My 17-year-old son likes me to fix the Morningstar Farms version of bacon – it’s pretty tasty, actually! (And my poor mother-in-law was given a decorative pig figure once, and over the years family and friends have insisted on adding to her “collection.” One or two usually end up sneaking into the nativity displayed at Christmas… ;0) )


    1. I hope your “presidential” comment doesn’t go to his head.

      Haven’t yet tried the Morningstar Farms bacon. Must look for it. It’s funny how these collections sometimes start — I guess those piggies must like your MIL, whether she likes them or not. πŸ™‚


  3. PIGS! And I do love ham, bacon, pork roast… I LOVE that the first word in your first published poem (a Mother’s Day poem, no less) was BACON! Priceless! What did your mom think? Thanks for giving me yet another smile today, Jama! Love your blog…=)


    1. Pork roast, with roasted potatoes, homemade applesauce, a little braised red cabbage? πŸ™‚

      I can’t remember my mom’s reaction, nor can I remember more than the first line or so of the poem. The title: “Mother is Near”. Now, as they were back then, my thoughts of her are mostly of cooking and being in the kitchen.

      Thanks for your nice comment, Bridget.

      P.S. Didn’t you study at Hamline? πŸ˜€


  4. So much to savor!! You covered so much territory–as usual. I didn’t realize there were so many famous pigs!!!


  5. My Jama, what a beautifully porcine allure your post has today. I love bacon, not much else-sorry. But the pictures are divine. I had a favorite childhood Golden Book titled Gaston and Josephine, about two little French pigs-delightful travelers, & then there’s Oliver Pig, one of my children’s favorites. Just think how much enjoyment these lovely pigs give us in their stories! Thanks for the lovely tribute!


    1. Gaston and Josephine sound absolutely delightful! Oui, oui! I’m not sure I know Oliver Pig.

      Yay for bacon love. No ribs for you, Linda? We must convert you . . . πŸ™‚


  6. My mouth is watering after reading your post. Fun and brilliant as usual!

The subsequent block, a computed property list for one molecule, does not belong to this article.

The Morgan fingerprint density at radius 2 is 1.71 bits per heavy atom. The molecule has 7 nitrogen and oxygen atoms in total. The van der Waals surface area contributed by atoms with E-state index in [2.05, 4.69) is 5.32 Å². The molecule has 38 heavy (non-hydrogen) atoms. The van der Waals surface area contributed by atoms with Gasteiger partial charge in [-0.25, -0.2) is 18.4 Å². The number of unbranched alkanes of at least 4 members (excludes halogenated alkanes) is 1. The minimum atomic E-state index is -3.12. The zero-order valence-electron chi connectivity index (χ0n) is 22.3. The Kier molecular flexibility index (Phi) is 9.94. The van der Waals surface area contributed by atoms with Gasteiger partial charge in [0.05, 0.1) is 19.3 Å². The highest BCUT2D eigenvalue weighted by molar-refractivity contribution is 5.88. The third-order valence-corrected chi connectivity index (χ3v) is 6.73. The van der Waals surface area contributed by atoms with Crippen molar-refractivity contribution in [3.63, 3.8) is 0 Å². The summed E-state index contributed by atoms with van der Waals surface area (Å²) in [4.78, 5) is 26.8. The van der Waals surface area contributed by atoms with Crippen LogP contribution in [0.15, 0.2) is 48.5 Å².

We are reading Lloyd Alexander’d Prydain chronicles around here, and Hen Wen the oracular pig is fast becoming my all-time favorite.


  7. I had no idea it was National Pig Day! My folks and I raised pigs for nearly 20 years, and I love pork; take away my steaks, take away my chicken – but don’t touch my ribs, ham, bacon, or pork roasts!


    1. Wow, you’re a porker through and through! And the second person I know associated with a pig farm. I always felt that if I were that close to them, and had to see them slaughtered I’d never want to eat them. Did that ever bother you?


      1. I never had that problem because we named them things like Patty Porkchop, Harvey Ham, Barney Bacon…so we never forgot what they were being raised for. We treated them very well, too – good food, tummy scratchings – so while they were alive, they lived a good life.


  8. BTW, another poem I would add to the festivities is by Ogden Nash:

    The pig is not a nervous beast,
    He never worries in the least:
    He lives his tranquil life unshaken
    And when he dies, brings home the bacon.


    1. Those pig salt and pepper shakers come in handy when we have dinner guests. Each gets his own pair as part of his table setting.


  9. I am not a pork eater, but your post was plenty delicious. My favorite lines in the poem were: “Ham’s what God was getting at
    When he made pigs so round.”

    Poet Chris Abani has a wonderful ode to pork, but I can’t find it on the web. If I locate the poem, I’ll send it to you, Jama.


  10. What a fun poem! I thoroughly enjoyed it. I’m going to keep this short because the feast of words and photos has left me drooling for some ham! So…off to the kitchen πŸ™‚


    1. Thanks for the link — hadn’t seen that book, but I did see your piggy poem at the Porkopolis website. Good to know it’s also included in the Illustrated Guide. πŸ™‚


  11. One of the reasons why I don’t think I can be a vegetarian: bacon! ham! hotdogs! I mean, come on, what would breakfast be like without those crispy luscious goodness? Seriously! I love that Beatrix Potter illustration, I just borrowed her complete set from our library, thick book that I have a feeling I won’t really get to read, but well at least it’s here with me, ready when I am. πŸ™‚


    1. I purchased a complete set of Potter books when I lived in England. One of my favorite treasures made all the more special because I also got to visit Hill Top Farm in the Lake District and see her original watercolors in the museum. I remember being surprised at how vivid the colors were in person. Be sure to read The Roly Poly Pudding — named our dining room after that one. πŸ™‚ Love those “very hard knots.”


  12. Great post! My daughter went through a pig phase as a preschooler, and it sure was fun. πŸ™‚


Comments are closed.